Kiama school project launching to International Space Station

SUPER KEEN: Kiama Public School year six students Jack Freaney, Max Shelley, Scarlett Hill, Laura Ellis, Sammy Fritsch, Lily Perkin, Banjo Povea-Purcell and Taz Koorey. Picture: Supplied.
SUPER KEEN: Kiama Public School year six students Jack Freaney, Max Shelley, Scarlett Hill, Laura Ellis, Sammy Fritsch, Lily Perkin, Banjo Povea-Purcell and Taz Koorey. Picture: Supplied.

Kiama Public School’s STEM students know just how lucky they are to be working with NASA astronauts.

That’s right, their circuit board will be launched into space.

A small group of year six students in a Science, Technology, Engineering and Mathematics course are working on the experiment.

“We will probably never have the chance to do this again,” Kiama student Lily Perkin said.

A school project like none other has captivated a small group of bright year six students at Kiama Public School.

The students are learning code, then programming a robot to perform various activities, and working with NASA to launch their robot into space.

Only a select group of schools have been picked to participate in the project, and this is the first time a school group outside of the Sydney metropolitan area has been chosen.

Year six students Jack Freaney, Max Shelley, Scarlett Hill, Laura Ellis, Sammy Fritsch, Lily Perkin, Banjo Povea-Purcell and Taz Koorey have been working on the project all year with STEM instructional leader Lauren Purcell.

They will be given a launch date once the circuit board is ready and has been tested by NASA engineers, who will run experiments on hot air balloons to ensure it is space-station ready.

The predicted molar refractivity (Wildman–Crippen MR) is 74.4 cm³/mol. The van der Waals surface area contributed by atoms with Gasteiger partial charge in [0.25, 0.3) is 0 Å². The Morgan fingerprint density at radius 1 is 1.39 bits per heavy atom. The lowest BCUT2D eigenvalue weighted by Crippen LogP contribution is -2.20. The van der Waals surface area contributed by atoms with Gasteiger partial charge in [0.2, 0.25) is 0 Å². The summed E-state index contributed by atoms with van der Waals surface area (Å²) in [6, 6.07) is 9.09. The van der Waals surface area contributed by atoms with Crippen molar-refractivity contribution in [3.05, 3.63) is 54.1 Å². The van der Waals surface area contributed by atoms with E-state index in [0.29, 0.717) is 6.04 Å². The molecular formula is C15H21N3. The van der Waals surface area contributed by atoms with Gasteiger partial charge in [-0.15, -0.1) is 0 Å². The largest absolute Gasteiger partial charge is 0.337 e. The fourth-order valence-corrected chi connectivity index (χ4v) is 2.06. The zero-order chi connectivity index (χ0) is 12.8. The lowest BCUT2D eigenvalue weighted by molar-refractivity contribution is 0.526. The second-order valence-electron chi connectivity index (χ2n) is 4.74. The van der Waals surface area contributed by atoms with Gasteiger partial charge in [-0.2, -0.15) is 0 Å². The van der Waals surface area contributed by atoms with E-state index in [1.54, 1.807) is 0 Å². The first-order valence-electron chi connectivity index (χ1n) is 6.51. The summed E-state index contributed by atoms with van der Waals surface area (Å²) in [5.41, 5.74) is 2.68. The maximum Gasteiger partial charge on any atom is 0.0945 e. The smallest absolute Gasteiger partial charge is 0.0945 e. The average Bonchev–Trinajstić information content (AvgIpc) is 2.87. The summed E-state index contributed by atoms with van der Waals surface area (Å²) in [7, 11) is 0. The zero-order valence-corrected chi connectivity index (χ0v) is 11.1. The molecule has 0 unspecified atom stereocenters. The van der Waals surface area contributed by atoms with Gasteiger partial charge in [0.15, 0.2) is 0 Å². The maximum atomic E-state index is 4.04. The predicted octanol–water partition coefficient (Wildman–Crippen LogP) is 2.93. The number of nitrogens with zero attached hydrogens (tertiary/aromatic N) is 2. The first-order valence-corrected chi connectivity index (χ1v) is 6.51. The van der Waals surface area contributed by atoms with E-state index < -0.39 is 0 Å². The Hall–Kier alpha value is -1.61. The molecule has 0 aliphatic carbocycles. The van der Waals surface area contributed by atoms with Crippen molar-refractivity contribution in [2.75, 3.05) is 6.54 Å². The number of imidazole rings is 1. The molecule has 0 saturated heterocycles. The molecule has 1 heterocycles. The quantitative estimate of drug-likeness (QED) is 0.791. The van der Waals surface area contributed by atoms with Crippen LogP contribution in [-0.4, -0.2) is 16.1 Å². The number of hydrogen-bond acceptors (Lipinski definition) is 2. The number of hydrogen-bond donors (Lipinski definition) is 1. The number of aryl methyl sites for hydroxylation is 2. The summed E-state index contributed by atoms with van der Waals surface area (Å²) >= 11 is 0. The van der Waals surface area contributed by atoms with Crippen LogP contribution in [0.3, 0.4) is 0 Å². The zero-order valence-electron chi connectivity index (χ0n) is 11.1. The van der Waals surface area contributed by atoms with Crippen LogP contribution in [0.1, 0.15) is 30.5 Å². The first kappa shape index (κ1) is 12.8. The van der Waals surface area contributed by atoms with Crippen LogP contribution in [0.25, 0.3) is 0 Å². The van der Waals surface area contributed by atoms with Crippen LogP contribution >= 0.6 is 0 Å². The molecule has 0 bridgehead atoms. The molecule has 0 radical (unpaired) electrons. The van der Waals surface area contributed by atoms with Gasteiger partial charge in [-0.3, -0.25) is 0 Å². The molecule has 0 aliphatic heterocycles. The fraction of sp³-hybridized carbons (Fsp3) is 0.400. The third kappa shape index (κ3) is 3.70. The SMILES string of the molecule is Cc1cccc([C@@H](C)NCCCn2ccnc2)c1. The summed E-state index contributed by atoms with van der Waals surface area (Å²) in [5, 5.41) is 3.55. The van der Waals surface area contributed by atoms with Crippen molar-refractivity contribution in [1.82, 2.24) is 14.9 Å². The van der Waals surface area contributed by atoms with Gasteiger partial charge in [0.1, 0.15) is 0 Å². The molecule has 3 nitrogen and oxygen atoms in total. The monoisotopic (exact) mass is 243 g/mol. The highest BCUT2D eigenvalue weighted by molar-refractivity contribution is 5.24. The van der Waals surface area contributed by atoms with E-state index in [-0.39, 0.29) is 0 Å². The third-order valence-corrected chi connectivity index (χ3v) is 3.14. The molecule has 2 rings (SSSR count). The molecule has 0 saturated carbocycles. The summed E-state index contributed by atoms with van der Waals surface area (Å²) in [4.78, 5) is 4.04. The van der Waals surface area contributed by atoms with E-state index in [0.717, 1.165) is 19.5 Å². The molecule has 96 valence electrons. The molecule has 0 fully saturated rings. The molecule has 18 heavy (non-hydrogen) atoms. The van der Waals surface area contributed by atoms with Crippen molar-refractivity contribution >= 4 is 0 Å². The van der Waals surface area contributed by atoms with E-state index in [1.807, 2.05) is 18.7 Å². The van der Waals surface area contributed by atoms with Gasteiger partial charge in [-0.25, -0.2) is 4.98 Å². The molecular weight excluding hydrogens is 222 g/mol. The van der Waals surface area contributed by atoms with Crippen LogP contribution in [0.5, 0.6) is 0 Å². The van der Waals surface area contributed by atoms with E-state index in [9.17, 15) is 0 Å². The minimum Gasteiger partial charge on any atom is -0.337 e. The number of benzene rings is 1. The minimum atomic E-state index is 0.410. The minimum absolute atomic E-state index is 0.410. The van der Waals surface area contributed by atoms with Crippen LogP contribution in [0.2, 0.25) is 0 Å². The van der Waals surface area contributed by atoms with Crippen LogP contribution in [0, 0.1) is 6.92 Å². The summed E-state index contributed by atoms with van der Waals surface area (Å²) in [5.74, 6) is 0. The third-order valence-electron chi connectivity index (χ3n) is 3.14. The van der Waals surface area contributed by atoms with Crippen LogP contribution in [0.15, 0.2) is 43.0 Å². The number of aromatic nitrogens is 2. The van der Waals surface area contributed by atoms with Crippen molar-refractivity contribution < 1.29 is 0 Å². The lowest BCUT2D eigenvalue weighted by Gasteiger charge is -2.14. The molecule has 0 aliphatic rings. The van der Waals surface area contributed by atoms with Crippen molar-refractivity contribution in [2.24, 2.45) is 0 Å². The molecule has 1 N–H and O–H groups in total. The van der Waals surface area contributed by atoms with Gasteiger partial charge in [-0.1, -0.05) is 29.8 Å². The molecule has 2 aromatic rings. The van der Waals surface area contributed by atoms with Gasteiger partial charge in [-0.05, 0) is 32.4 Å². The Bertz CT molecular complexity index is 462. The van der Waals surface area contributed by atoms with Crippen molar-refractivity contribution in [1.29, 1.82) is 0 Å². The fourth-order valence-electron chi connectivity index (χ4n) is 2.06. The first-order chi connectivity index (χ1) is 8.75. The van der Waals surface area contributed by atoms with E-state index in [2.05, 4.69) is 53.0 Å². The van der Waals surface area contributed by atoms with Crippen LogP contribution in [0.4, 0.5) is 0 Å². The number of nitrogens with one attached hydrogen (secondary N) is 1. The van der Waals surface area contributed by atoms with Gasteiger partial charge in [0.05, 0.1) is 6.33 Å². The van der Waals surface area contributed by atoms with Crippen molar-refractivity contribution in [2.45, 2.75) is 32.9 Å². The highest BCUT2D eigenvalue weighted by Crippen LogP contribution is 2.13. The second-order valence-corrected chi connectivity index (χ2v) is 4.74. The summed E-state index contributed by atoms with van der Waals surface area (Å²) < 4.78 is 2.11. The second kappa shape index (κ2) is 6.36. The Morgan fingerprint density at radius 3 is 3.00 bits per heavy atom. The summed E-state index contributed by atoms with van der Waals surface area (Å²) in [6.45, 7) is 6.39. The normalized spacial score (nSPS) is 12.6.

“We’re going to come in at 3am in the morning to watch the launch live when it takes place,” Ms Purcell said.

“They’ve been working on it all year.

“Learning code is like learning a whole new language.”

The kids talked excitedly about what it means to them to be involved in such a project.

“We know we will probably never be able to do this again,” one of them said.

“It will give us a head start, most kids don’t get to do this until high school.

“It’s fun to learn code, it means we will be able to program all sorts of stuff like computer games.

“We learn mathematics in the classroom and here we get to apply it.”

The group will also be given the opportunity to talk to the astronauts once their project reaches the space station.

Their peers at school will help them create a list of questions to ask the astronauts, allowing the whole school to take part.

Kiama Public School has a proud history of fostering young tech wiz’s thanks to Ms Purcell. It also has a dedicated computer lab and internet access in every classroom.

This story Illawarra students work with NASA astronauts for space launch first appeared on Illawarra Mercury.